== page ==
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Prairie Fare: Reusable Grocery Bags Often Harbor Germs

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Julie Garden-Robinson, NDSU Extension Service food and nutrition specialist Julie Garden-Robinson, NDSU Extension Service food and nutrition specialist
In a 2011 University of Arizona study of 87 reusable bags, researchers noted a large number of bacteria in nearly all the bags and E. coli in about 8 percent of the bags.

By Julie Garden Robinson, Food and Nutrition Specialist

NDSU Extension Service

Recently a bunch of plastic bags floated out of a closet and around my feet when I pulled out a winter coat to wear.

“Why are there plastic bags stuffed in between all the coats in the closet?” I asked my husband.

“It’s easier to get them when I need them,” he answered matter-of-factly.

That apparently made sense to him, but not to me.

“I think we have too many bags again,” I said as I gathered all the bags and stuffed them in a larger bag at the bottom of the closet. He gave me a sideways glance as he observed me disrupting his stash of plastic bags.

A couple of years ago, we resolved to use reusable bags when grocery shopping. We have done quite well, but we were not using reusable bags when shopping at other stores. I had just discovered that our plastic bag supply was building up, despite the fact that we reuse them as trash liners.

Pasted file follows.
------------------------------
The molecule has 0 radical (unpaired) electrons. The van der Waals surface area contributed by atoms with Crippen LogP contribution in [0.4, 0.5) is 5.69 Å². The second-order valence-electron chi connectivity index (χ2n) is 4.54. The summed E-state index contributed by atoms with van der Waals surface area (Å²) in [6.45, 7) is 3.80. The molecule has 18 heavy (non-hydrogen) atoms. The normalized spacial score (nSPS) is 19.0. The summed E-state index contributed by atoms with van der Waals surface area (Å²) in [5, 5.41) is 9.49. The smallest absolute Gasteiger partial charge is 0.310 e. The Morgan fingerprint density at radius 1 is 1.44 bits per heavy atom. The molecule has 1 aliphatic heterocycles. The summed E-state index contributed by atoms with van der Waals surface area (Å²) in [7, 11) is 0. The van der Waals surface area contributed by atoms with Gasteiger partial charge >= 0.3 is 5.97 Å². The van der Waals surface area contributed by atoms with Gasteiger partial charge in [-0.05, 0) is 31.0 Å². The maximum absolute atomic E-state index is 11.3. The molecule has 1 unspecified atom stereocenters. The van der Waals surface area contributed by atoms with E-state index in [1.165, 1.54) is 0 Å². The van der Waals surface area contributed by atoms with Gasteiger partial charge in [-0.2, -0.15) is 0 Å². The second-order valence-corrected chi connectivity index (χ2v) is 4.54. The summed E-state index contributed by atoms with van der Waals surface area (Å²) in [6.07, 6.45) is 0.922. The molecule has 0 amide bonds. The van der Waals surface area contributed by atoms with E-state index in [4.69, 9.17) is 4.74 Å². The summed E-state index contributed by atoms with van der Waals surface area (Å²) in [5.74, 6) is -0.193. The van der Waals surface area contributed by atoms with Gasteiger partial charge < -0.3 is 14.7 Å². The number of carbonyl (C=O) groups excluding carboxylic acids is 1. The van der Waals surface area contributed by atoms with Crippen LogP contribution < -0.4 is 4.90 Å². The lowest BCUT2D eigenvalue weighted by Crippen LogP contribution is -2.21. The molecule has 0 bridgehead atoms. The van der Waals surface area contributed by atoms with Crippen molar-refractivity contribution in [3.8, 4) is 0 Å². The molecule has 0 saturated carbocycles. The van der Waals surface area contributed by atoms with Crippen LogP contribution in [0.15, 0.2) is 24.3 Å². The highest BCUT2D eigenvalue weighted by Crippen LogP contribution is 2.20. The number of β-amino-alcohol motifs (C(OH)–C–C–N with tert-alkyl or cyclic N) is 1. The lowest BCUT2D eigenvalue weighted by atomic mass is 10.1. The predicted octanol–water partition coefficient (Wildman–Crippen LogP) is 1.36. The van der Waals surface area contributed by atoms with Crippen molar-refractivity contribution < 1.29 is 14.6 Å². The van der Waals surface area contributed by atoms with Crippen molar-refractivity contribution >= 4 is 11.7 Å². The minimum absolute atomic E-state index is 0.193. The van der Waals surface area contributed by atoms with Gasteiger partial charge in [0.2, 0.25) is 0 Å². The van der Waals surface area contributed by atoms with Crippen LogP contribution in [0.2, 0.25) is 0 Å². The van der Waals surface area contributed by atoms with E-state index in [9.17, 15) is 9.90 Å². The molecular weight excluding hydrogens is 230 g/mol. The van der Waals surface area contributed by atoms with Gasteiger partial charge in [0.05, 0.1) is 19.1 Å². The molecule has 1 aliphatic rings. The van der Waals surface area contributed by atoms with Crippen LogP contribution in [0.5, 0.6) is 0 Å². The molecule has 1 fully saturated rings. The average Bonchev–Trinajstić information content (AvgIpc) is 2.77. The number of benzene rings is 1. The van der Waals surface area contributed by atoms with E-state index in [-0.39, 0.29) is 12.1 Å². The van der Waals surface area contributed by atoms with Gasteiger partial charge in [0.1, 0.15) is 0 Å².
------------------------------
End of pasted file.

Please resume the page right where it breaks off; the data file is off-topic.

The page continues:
Recently, my brother-in-law sent me an interesting news article from San Jose, Calif. As of January 2012, San Jose retailers, with the exception of nonprofits and restaurants, cannot package anyone’s purchases in single-use plastic bags. “Protective” bags, such as plastic bags for meat, are allowed. If you forget your reusable bag, you can buy a paper sack for a dime.

While we do not have a ban on plastic bags in our area, we may want to self-impose a limitation on the number of plastic bags we collect. Not only can they create a storage dilemma in homes, they also aren’t great for the environment, especially waterways and wildlife.

As a New Year’s resolution, we decided to “go greener” and use reusable bags at most retailers and to continue to reuse any bags that we accumulate. Although that resolution is nontraditional, it is one we probably can keep.

We decided to tape a reminder note on the dashboard of our vehicle.

I hope I won’t be surrounded by plastic bags when I open the hall closet in the future. I may need to hang a plastic bag holder from a coat hanger so my husband can stash plastic bags within easy reach, too.

If you regularly use reusable fabric bags for your food, there are some safety issues to note.

The Canadian Environment and Plastics Industry commissioned a study to determine the presence of bacteria, yeasts and molds in reusable grocery sacks. The researchers reported that nearly two-thirds of the bags were contaminated with some type of germ. About 30 percent of the bags had unsafe levels of bacteria, which could promote foodborne illness. About 40 percent harbored molds and yeast that could trigger allergic reactions and infections.